>> Don't fall for the "full
    >> frame uber alles" idea; full frame isn't a necessity for good
    >> pictures. What's far more important is a knowledge of how to use what
    >> you have. There's nothing wrong with the XTI; it has a lot of the
    >> functionality the 5D has. The APS-C sensor isn't a drawback, it's
    >> just smaller than full frame. For many (myself included), the crop
    >> factor that, in effect, multiplies the focal length of a lens by
    >> 1.6x is an advantage. If you don't need wide angle, there's no
    >> problem. If you do, there are several lenses that go down to 10mm
    >> (16mm equilivant on the XTI).

    >
    > Well, I just got an email that my Rebel has shipped, at $815. It's
    > easy to pity myself and say beggars can't be choosers, but what an
    > incredibly self-indulgent attitude to have! I've given away a 4.1 and
    > will now give away my 7.1 PowerShot A620 (that I came to L-O-V-E, luv
    > v v!) to family members who make me ashamed I even made this post.
    >
    > I fall into that category of
    > just-too-poor-to-afford-the-thing-you-really-want, boo hoo.


    Once you become familiar with your Rebel and it's
    characteristics/requirements, etc., you'll discover that it will be MORE
    than enough to create truly stunning images.

    --
    Images (Plus Snaps & Grabs) by Mark² at:
    www.pbase.com/markuson
     
    Mark², Nov 4, 2006
    #18
  19. Mark² Guest

    Rich wrote:
    > wrote:
    >> I still have time to cancel out the Rebel XTi 400D order. What is
    >> the cheapest full frame sensor camera, and does it obviate the need
    >> to purchase additional lenses in order to be worth the money?

    >
    > Before you decided on the above, did you handle a 30D or the older
    > 20D? If you did, you would cancel your order. In fact, you'd never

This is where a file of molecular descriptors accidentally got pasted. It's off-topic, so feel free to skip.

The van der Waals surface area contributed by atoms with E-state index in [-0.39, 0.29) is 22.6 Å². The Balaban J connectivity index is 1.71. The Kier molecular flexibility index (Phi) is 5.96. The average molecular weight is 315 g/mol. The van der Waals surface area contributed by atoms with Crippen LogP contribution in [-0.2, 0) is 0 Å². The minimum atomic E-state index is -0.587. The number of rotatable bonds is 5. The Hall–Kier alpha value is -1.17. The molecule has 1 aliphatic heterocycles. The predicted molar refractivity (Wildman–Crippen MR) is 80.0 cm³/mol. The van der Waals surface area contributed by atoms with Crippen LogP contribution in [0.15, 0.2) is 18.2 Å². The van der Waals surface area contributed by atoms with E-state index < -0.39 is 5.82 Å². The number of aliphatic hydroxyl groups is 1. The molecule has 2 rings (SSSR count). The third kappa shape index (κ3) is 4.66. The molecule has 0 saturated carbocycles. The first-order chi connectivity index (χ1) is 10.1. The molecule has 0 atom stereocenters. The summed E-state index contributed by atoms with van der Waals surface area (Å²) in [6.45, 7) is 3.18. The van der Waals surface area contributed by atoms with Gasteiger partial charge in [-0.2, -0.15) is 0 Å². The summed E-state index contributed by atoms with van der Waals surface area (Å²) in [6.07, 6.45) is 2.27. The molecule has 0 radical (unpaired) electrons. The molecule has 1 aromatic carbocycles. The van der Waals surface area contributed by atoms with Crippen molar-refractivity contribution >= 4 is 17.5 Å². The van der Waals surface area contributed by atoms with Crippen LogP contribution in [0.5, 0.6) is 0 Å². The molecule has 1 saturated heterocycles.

> have placed it in the first place.


    That's often true, but not always. My dad, for example, bought the 10D on
    my recommendation.
    He loves it, but would not prefer a lighter-weight camera. I think he would
    be thrilled with the Rebel.

    --
    Images (Plus Snaps & Grabs) by Mark² at:
    www.pbase.com/markuson
     
    Mark², Nov 4, 2006
    #19
  20. wrote:
    > I still have time to cancel out the Rebel XTi 400D order. What is the
    > cheapest full frame sensor camera, and does it obviate the need to
    > purchase additional lenses in order to be worth the money?
    >

    Uhm... cheapest full frame digital would be either the Pentax MZ60 or
    EOS 3000, plus an Epson Perfection scanner wouldn't it? Based on
    Australian prices ($300AUS for the camera, $200AUS for the scanner),
    it's about $5000AUS cheaper than the 5D - that's a lot of film. Yankee
    prices may be a bit different.
    Now I know that it's not quite as convenient as a true digital, but
    cheapest infers a limited budget. It all depends on how much you truly
    need full frame for - for most people it is only a relatively small
    portion of their photography. If there are things that you absolutely
    MUST have full frame for (eg fisheye lenses), and you only need it for a
    small portion of your photography, then film+scanner = a far more
    economical option. Go Film+Scanner+Cropped Digital and you will have the
    best of both worlds, and still come in far cheaper than a 5D - the
    cropped digital will give you low cost for your general purpose shooting
    (with the benefit of increasing your telephoto), while film+scanner will
    give you a relatively cheap option for the full frame needs. Of course
    this depends on if you absolutely need full frame. If you don't, then
    cropped digital will be fine.
     
    Graham Fountain, Nov 4, 2006
    #20